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Women with advanced breast cancer may benefit from a new drug regimen that combines new drugs usually given as single agents, according to a study published in the New England Journal of Medicine.1

Lead author Rita Mehta, MD, of the University of California at Irvine, and colleagues found that the combination of the drugs anastrozole (Arimidex) and fulvestrant (Faslodex) enabled women to live 6 months longer than those who took anastrozole alone followed by fulvestrant after the disease progressed. Anastrozole is an aromatase inhibitor that is taken daily. Fulvestrant, which is given by injection, binds to estrogen receptors, blocking the effect estrogen has on cancer cells.

The study is the first to indicate that combination hormonal therapy alone without chemotherapy improves survival in advanced breast cancer, says coauthor Kathy Albain, MD, a breast cancer specialist at Loyola University Medical Center in Proviso, Illinois. She adds that the study will likely change the standard of care for these patients.

The study included 707 postmenopausal women with hormone-receptor-positive metastatic breast cancer. Approximately one-half the participants were randomly assigned to receive the drugs in combination whereas the others received them consecutively. Women who received the standard regimen survived a median of 41.3 months, whereas those who received the drugs in combination survived a median of 47.7 months.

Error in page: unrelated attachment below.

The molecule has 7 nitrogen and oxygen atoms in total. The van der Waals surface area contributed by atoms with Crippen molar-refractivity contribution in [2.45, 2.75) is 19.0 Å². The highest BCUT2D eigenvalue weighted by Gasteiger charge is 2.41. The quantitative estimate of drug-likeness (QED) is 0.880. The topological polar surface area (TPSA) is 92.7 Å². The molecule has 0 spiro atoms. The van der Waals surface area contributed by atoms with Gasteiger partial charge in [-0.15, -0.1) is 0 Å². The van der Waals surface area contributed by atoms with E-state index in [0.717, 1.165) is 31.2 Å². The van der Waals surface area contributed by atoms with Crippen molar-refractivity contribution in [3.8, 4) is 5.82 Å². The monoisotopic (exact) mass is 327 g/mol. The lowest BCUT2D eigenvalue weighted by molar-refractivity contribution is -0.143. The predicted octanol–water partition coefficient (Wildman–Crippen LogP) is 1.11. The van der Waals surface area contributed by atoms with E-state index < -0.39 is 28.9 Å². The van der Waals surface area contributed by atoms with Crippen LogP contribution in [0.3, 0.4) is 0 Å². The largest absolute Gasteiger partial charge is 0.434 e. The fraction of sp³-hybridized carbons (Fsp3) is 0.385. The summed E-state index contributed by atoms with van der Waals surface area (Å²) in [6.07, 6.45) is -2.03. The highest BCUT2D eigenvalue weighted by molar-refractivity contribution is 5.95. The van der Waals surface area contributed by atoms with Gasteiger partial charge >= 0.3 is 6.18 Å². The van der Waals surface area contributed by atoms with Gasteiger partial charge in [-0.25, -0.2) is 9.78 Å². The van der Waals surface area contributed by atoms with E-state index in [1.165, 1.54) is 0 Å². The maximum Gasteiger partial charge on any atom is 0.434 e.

At the same time, it took a median of 13.5 months for the disease to progress in women who underwent the standard regimen compared with a median of 15 months for women who took the drugs in combination. For women who had not previously taken tamoxifen, the combination treatment produced even greater benefits.

Side effects were similar for both groups, although the combination group experienced more severe side effects, including 1 stroke and 2 pulmonary embolisms.

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